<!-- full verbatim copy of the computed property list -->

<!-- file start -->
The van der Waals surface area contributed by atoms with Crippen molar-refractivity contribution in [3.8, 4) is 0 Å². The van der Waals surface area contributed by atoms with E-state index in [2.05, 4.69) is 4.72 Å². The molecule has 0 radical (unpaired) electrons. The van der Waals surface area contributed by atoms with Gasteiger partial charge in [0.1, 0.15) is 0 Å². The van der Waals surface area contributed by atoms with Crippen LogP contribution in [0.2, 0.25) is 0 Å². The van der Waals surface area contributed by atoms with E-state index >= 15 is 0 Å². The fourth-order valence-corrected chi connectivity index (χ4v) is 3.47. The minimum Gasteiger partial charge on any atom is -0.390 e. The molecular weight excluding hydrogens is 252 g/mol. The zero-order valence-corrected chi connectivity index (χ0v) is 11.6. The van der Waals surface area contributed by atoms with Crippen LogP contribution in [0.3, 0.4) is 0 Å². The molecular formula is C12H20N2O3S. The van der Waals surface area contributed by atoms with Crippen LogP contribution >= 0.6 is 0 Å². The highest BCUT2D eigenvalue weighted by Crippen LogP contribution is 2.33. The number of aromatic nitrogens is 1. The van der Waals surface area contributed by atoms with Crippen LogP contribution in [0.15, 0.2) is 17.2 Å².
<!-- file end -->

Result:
The van der Waals surface area contributed by atoms with Crippen molar-refractivity contribution in [3.8, 4) is 0 Å². The van der Waals surface area contributed by atoms with E-state index in [2.05, 4.69) is 4.72 Å². The molecule has 0 radical (unpaired) electrons. The van der Waals surface area contributed by atoms with Gasteiger partial charge in [0.1, 0.15) is 0 Å². The van der Waals surface area contributed by atoms with Crippen LogP contribution in [0.2, 0.25) is 0 Å². The van der Waals surface area contributed by atoms with E-state index >= 15 is 0 Å². The fourth-order valence-corrected chi connectivity index (χ4v) is 3.47. The minimum Gasteiger partial charge on any atom is -0.390 e. The molecular weight excluding hydrogens is 252 g/mol. The zero-order valence-corrected chi connectivity index (χ0v) is 11.6. The van der Waals surface area contributed by atoms with Crippen LogP contribution in [0.3, 0.4) is 0 Å². The molecular formula is C12H20N2O3S. The van der Waals surface area contributed by atoms with Crippen LogP contribution >= 0.6 is 0 Å². The highest BCUT2D eigenvalue weighted by Crippen LogP contribution is 2.33. The number of aromatic nitrogens is 1. The van der Waals surface area contributed by atoms with Crippen LogP contribution in [0.15, 0.2) is 17.2 Å².